Hurricanes blow into drilling debate

More and bigger storms are damaging gulf oil rigs, and some of the oil spills are killing wildlife at nearby refuges.

Published August 7, 2005

In the annals of foul weather, Tropical Storm Arlene ranks as little more than a big breeze. Arlene, the first named storm of 2005, swept across the northern Gulf Coast in June with top winds of about 60 mph, dropping a mere 4 inches of rain.

But Arlene left a destructive mark on the nation's second-oldest wildlife refuge, further fueling the ongoing debate over drilling in the Gulf of Mexico.

As Arlene loomed, crew members evacuated the offshore oil and gas rigs that dot the waters off Alabama, Louisiana and Texas. After the storm passed, the crew of one Amerada Hess-owned rig returned to their platform 60 miles south of New Orleans and discovered the rig had spilled more than 550 gallons of oil.

That is a small spill - the equivalent of 45 barrels - but because the crew wasn't there to stop it, the oil flowed into the Breton National Wildlife Refuge. Within a month, 700 birds died, nearly all of them endangered brown pelicans.

To opponents of offshore drilling, the risk of hurricanes causing a spill like the one at Breton boosts their arguments against ever allowing rigs to rise in the waters off the Florida coast.

"There is always the potential for catastrophe to occur," said Mark Ferrulo of the Florida Public Interest Research Group, which has long fought against offshore drilling in the eastern gulf.

But drilling advocates say hurricane-caused spills are so rare that they should not be much of a factor in the debate over drilling off of Florida.

When hurricanes threaten the rigs, "we shut them down very early so there's no risk associated with that," said David Mica of the Florida Petroleum Council, an industry-backed group.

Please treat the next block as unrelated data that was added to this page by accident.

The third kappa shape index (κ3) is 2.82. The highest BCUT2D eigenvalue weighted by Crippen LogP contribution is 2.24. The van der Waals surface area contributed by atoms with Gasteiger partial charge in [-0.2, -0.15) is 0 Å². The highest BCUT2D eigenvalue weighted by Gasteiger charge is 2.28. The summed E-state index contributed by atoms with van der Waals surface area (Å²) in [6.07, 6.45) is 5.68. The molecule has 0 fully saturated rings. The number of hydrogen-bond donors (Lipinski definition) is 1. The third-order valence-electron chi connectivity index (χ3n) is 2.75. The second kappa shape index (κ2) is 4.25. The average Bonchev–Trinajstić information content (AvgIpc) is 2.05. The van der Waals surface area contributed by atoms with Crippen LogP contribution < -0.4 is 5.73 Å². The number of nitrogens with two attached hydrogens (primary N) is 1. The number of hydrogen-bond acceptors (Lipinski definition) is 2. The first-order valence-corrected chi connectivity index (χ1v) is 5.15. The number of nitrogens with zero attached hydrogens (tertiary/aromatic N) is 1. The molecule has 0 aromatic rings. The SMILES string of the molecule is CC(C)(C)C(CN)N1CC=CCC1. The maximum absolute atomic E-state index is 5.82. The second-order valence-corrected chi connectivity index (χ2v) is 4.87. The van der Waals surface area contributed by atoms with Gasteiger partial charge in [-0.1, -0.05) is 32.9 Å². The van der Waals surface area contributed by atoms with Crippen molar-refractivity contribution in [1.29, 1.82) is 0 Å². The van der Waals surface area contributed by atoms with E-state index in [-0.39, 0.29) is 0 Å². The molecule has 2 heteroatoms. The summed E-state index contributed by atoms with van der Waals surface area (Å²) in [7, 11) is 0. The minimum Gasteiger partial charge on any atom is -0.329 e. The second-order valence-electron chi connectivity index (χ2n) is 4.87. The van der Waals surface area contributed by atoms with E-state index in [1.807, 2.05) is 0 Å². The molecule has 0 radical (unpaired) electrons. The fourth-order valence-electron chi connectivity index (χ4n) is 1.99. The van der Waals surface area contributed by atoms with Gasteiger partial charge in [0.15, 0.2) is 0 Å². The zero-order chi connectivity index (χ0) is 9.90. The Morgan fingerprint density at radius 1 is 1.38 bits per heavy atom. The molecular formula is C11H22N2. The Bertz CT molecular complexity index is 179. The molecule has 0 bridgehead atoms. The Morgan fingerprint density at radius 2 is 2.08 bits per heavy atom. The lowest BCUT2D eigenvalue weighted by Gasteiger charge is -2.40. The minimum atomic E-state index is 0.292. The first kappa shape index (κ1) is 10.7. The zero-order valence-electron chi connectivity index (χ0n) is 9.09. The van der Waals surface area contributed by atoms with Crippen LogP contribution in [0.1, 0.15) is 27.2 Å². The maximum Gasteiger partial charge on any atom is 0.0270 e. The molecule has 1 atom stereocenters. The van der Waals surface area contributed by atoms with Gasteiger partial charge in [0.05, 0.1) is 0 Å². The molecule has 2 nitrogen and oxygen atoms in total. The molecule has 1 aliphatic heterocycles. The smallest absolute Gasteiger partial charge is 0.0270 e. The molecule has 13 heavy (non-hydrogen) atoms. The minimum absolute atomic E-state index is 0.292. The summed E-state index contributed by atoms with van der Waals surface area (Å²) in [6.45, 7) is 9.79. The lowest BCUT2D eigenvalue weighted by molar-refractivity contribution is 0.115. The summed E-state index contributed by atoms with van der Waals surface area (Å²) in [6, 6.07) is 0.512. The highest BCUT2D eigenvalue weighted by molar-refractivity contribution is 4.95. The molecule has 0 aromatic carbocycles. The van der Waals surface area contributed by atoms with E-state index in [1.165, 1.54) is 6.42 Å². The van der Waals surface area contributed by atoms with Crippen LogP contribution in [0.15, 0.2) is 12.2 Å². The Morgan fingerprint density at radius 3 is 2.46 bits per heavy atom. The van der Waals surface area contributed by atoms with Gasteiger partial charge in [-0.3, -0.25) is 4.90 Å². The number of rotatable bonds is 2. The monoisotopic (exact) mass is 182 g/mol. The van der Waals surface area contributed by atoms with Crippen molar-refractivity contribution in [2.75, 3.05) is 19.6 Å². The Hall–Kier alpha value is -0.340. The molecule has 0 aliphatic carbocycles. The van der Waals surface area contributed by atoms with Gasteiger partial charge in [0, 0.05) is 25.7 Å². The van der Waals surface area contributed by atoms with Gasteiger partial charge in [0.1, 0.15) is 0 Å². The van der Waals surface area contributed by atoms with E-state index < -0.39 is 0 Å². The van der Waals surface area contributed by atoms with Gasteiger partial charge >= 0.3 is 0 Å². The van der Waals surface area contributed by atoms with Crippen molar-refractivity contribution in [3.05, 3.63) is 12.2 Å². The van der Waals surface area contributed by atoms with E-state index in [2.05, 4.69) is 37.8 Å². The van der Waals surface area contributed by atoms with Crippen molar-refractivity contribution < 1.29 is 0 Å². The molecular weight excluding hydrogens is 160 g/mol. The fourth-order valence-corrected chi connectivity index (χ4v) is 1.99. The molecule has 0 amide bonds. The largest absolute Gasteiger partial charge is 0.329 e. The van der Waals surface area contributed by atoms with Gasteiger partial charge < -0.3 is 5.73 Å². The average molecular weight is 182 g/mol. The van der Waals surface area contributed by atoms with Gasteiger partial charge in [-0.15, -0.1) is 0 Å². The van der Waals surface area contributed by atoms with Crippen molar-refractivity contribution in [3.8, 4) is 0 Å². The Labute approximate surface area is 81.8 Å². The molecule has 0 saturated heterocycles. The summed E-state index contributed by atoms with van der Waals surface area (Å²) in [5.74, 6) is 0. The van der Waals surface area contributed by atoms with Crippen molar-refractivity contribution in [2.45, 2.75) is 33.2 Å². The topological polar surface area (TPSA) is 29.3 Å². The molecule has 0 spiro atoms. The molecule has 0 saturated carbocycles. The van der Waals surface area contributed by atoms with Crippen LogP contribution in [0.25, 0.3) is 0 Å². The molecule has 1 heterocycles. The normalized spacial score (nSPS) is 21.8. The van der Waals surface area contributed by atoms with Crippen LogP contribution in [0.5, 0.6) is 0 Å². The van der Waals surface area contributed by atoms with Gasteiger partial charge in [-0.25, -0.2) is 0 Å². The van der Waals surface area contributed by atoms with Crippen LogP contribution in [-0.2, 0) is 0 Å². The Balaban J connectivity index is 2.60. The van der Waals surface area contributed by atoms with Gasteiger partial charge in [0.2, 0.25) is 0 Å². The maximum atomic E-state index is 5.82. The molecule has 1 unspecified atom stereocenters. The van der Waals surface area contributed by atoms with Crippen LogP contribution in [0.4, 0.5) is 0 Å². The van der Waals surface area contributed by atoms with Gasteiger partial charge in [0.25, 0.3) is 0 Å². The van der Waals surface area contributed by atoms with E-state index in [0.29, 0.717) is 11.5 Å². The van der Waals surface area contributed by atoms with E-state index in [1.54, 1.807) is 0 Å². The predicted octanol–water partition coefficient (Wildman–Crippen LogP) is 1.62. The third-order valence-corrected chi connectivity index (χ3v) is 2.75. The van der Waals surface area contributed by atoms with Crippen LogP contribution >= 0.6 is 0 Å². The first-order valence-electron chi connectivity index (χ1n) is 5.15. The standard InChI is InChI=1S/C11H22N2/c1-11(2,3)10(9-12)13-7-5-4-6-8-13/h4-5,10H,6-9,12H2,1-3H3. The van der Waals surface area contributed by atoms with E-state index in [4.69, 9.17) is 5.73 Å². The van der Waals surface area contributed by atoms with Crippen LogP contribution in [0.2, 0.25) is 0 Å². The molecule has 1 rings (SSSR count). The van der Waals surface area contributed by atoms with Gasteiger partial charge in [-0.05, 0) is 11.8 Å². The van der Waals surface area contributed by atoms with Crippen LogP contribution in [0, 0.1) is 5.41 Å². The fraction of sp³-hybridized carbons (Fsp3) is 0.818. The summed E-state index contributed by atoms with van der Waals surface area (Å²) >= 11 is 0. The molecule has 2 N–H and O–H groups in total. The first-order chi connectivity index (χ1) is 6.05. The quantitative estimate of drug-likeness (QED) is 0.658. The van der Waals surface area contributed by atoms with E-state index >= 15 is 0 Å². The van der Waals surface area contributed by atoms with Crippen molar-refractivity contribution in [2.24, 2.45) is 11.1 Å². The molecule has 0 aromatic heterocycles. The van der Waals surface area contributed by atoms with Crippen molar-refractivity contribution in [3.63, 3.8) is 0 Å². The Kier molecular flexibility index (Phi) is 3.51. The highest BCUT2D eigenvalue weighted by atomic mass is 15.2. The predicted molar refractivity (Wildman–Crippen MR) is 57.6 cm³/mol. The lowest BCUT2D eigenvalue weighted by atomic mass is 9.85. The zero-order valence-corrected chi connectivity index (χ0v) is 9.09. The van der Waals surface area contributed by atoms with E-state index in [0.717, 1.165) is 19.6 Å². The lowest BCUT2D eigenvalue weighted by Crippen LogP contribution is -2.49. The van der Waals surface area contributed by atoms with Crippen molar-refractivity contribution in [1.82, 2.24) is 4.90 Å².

Besides, Mica pointed out, any drilling off Florida is likely to be aimed at natural gas, not oil.

Last month, the Bush administration tried to open the eastern gulf to oil and gas drilling by giving Louisiana a swath that's currently protected under federal deals with Florida. Florida lawmakers fought off that plan, but failed to block an inventory of resources.

As hurricanes in the gulf have increased in number and intensity, they have posed a greater problem for the nearly 4,000 rigs in the western gulf and the network of pipelines that connect them to the mainland.

In 1992, when Hurricane Andrew roared across Florida and then through the gulf, it knocked down 22 offshore oil rigs and damaged 65 more. Ten years later, Hurricane Lili damaged 17 offshore oil platforms - two of them so badly they collapsed. Then, last year, Hurricane Ivan destroyed seven oil platforms and significantly damaged 24 others.

In each case, the damage led to an oil spill. Andrew and Lili both caused spills of 500 barrels of oil. In each case, the spill was cleaned up or dissipated before it could wash ashore.

Ivan not only toppled rigs but also caused underwater mudslides that cracked open pipelines. Nearly 60 percent of the Pass-A-Loutre Wildlife Management Area near the mouth of the Mississippi River was damaged by a spill of more than 4,700 barrels from a Shell Oil Co. pipeline leak that killed hundreds of birds. And the Gulf Production Co. spilled 300 barrels of oil, which damaged delicate marshes at Delta National Wildlife Refuge, just south of Breton.

"Hurricane Ivan should be a wakeup call for the entire offshore oil industry that hurricanes can severely impact our pipeline infrastructure," said Darryl Malek-Wiley of the Sierra Club's Delta Chapter.

Times researcher Caryn Baird contributed to this report, which contains information from the Associated Press.